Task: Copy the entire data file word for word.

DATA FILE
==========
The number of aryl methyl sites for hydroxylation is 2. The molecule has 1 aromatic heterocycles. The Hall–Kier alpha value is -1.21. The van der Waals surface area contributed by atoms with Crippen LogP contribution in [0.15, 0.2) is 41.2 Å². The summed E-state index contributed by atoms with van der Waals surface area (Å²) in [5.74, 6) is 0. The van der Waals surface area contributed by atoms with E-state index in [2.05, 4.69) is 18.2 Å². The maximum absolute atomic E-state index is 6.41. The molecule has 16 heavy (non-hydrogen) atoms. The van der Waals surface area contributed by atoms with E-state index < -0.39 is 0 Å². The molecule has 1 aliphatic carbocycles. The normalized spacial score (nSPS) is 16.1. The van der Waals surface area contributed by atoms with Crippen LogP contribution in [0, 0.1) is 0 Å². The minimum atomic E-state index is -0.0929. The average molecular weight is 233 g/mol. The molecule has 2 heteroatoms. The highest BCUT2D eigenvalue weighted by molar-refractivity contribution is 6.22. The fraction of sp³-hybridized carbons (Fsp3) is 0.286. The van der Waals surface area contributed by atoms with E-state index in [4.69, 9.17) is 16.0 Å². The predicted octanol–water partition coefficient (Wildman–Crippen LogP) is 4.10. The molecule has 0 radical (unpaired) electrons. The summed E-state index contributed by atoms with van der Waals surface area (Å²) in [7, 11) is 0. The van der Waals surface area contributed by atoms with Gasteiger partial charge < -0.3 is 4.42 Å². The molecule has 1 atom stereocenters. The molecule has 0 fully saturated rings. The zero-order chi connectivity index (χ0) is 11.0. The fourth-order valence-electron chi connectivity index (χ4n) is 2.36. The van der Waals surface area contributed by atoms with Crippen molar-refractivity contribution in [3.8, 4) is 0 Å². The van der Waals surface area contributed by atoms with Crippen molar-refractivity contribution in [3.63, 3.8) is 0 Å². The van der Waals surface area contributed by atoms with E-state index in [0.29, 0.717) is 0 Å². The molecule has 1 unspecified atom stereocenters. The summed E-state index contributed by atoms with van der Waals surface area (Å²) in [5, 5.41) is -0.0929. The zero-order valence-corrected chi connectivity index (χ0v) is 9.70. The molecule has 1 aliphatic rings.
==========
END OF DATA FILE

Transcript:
The number of aryl methyl sites for hydroxylation is 2. The molecule has 1 aromatic heterocycles. The Hall–Kier alpha value is -1.21. The van der Waals surface area contributed by atoms with Crippen LogP contribution in [0.15, 0.2) is 41.2 Å². The summed E-state index contributed by atoms with van der Waals surface area (Å²) in [5.74, 6) is 0. The van der Waals surface area contributed by atoms with E-state index in [2.05, 4.69) is 18.2 Å². The maximum absolute atomic E-state index is 6.41. The molecule has 16 heavy (non-hydrogen) atoms. The van der Waals surface area contributed by atoms with E-state index < -0.39 is 0 Å². The molecule has 1 aliphatic carbocycles. The normalized spacial score (nSPS) is 16.1. The van der Waals surface area contributed by atoms with Crippen LogP contribution in [0, 0.1) is 0 Å². The minimum atomic E-state index is -0.0929. The average molecular weight is 233 g/mol. The molecule has 2 heteroatoms. The highest BCUT2D eigenvalue weighted by molar-refractivity contribution is 6.22. The fraction of sp³-hybridized carbons (Fsp3) is 0.286. The van der Waals surface area contributed by atoms with E-state index in [4.69, 9.17) is 16.0 Å². The predicted octanol–water partition coefficient (Wildman–Crippen LogP) is 4.10. The molecule has 0 radical (unpaired) electrons. The summed E-state index contributed by atoms with van der Waals surface area (Å²) in [7, 11) is 0. The van der Waals surface area contributed by atoms with Gasteiger partial charge < -0.3 is 4.42 Å². The molecule has 1 atom stereocenters. The molecule has 0 fully saturated rings. The zero-order chi connectivity index (χ0) is 11.0. The fourth-order valence-electron chi connectivity index (χ4n) is 2.36. The van der Waals surface area contributed by atoms with Crippen molar-refractivity contribution in [3.8, 4) is 0 Å². The van der Waals surface area contributed by atoms with Crippen molar-refractivity contribution in [3.63, 3.8) is 0 Å². The van der Waals surface area contributed by atoms with E-state index in [0.29, 0.717) is 0 Å². The molecule has 1 unspecified atom stereocenters. The summed E-state index contributed by atoms with van der Waals surface area (Å²) in [5, 5.41) is -0.0929. The zero-order valence-corrected chi connectivity index (χ0v) is 9.70. The molecule has 1 aliphatic rings.